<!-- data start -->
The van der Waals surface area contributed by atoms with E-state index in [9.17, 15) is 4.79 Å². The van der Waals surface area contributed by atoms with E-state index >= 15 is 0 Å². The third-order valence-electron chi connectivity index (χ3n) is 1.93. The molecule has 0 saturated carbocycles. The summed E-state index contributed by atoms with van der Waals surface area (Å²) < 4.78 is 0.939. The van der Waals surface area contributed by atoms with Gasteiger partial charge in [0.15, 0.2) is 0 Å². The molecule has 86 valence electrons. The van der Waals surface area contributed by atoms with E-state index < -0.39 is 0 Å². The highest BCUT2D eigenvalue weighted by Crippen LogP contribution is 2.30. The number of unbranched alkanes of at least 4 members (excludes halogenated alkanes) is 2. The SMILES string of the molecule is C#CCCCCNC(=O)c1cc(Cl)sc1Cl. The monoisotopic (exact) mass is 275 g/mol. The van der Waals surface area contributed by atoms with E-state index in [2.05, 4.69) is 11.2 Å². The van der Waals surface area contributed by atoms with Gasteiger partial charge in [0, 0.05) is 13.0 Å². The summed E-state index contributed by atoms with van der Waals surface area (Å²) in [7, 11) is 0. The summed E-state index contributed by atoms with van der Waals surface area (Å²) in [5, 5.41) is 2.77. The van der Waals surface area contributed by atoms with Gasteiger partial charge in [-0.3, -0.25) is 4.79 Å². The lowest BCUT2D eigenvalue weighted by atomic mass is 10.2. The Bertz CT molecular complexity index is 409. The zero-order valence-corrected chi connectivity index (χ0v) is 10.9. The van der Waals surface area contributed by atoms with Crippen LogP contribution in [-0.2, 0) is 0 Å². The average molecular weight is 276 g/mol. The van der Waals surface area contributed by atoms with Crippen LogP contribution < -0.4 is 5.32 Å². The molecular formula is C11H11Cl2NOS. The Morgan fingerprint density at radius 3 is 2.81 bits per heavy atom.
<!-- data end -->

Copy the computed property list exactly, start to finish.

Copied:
The van der Waals surface area contributed by atoms with E-state index in [9.17, 15) is 4.79 Å². The van der Waals surface area contributed by atoms with E-state index >= 15 is 0 Å². The third-order valence-electron chi connectivity index (χ3n) is 1.93. The molecule has 0 saturated carbocycles. The summed E-state index contributed by atoms with van der Waals surface area (Å²) < 4.78 is 0.939. The van der Waals surface area contributed by atoms with Gasteiger partial charge in [0.15, 0.2) is 0 Å². The molecule has 86 valence electrons. The van der Waals surface area contributed by atoms with E-state index < -0.39 is 0 Å². The highest BCUT2D eigenvalue weighted by Crippen LogP contribution is 2.30. The number of unbranched alkanes of at least 4 members (excludes halogenated alkanes) is 2. The SMILES string of the molecule is C#CCCCCNC(=O)c1cc(Cl)sc1Cl. The monoisotopic (exact) mass is 275 g/mol. The van der Waals surface area contributed by atoms with E-state index in [2.05, 4.69) is 11.2 Å². The van der Waals surface area contributed by atoms with Gasteiger partial charge in [0, 0.05) is 13.0 Å². The summed E-state index contributed by atoms with van der Waals surface area (Å²) in [7, 11) is 0. The summed E-state index contributed by atoms with van der Waals surface area (Å²) in [5, 5.41) is 2.77. The van der Waals surface area contributed by atoms with Gasteiger partial charge in [-0.3, -0.25) is 4.79 Å². The lowest BCUT2D eigenvalue weighted by atomic mass is 10.2. The Bertz CT molecular complexity index is 409. The zero-order valence-corrected chi connectivity index (χ0v) is 10.9. The van der Waals surface area contributed by atoms with Crippen LogP contribution in [-0.2, 0) is 0 Å². The average molecular weight is 276 g/mol. The van der Waals surface area contributed by atoms with Crippen LogP contribution < -0.4 is 5.32 Å². The molecular formula is C11H11Cl2NOS. The Morgan fingerprint density at radius 3 is 2.81 bits per heavy atom.